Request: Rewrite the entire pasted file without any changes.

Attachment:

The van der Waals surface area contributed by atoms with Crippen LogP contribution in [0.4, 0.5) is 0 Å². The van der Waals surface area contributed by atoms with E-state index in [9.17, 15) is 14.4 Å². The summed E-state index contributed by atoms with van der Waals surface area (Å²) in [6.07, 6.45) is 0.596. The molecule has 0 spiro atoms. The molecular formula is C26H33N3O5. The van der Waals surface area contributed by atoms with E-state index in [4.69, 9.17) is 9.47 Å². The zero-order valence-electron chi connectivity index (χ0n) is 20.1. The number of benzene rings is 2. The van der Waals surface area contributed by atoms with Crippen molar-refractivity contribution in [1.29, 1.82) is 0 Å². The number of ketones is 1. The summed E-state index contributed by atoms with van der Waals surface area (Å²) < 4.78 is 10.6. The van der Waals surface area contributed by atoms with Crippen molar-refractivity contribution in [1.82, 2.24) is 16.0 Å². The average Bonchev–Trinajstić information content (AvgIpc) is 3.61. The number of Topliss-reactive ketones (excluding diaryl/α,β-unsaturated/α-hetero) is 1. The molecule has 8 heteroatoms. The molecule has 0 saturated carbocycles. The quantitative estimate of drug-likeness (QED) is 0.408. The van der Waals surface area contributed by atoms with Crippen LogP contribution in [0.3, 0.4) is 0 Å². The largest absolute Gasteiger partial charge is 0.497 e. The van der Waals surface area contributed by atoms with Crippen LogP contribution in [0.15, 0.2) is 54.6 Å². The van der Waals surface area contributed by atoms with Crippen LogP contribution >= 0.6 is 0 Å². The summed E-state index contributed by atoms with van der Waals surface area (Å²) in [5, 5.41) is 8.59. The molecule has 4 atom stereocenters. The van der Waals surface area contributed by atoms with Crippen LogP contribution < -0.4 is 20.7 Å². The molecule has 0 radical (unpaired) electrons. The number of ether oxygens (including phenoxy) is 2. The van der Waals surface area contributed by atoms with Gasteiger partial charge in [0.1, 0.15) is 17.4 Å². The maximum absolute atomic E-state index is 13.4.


The van der Waals surface area contributed by atoms with Crippen LogP contribution in [0.4, 0.5) is 0 Å². The van der Waals surface area contributed by atoms with E-state index in [9.17, 15) is 14.4 Å². The summed E-state index contributed by atoms with van der Waals surface area (Å²) in [6.07, 6.45) is 0.596. The molecule has 0 spiro atoms. The molecular formula is C26H33N3O5. The van der Waals surface area contributed by atoms with E-state index in [4.69, 9.17) is 9.47 Å². The zero-order valence-electron chi connectivity index (χ0n) is 20.1. The number of benzene rings is 2. The van der Waals surface area contributed by atoms with Crippen molar-refractivity contribution in [1.29, 1.82) is 0 Å². The number of ketones is 1. The summed E-state index contributed by atoms with van der Waals surface area (Å²) < 4.78 is 10.6. The van der Waals surface area contributed by atoms with Crippen molar-refractivity contribution in [1.82, 2.24) is 16.0 Å². The average Bonchev–Trinajstić information content (AvgIpc) is 3.61. The number of Topliss-reactive ketones (excluding diaryl/α,β-unsaturated/α-hetero) is 1. The molecule has 8 heteroatoms. The molecule has 0 saturated carbocycles. The quantitative estimate of drug-likeness (QED) is 0.408. The van der Waals surface area contributed by atoms with Crippen LogP contribution in [0.3, 0.4) is 0 Å². The largest absolute Gasteiger partial charge is 0.497 e. The van der Waals surface area contributed by atoms with Crippen LogP contribution in [0.15, 0.2) is 54.6 Å². The van der Waals surface area contributed by atoms with Crippen LogP contribution >= 0.6 is 0 Å². The summed E-state index contributed by atoms with van der Waals surface area (Å²) in [5, 5.41) is 8.59. The molecule has 4 atom stereocenters. The van der Waals surface area contributed by atoms with Crippen LogP contribution < -0.4 is 20.7 Å². The molecule has 0 radical (unpaired) electrons. The number of ether oxygens (including phenoxy) is 2. The van der Waals surface area contributed by atoms with Gasteiger partial charge in [0.1, 0.15) is 17.4 Å². The maximum absolute atomic E-state index is 13.4.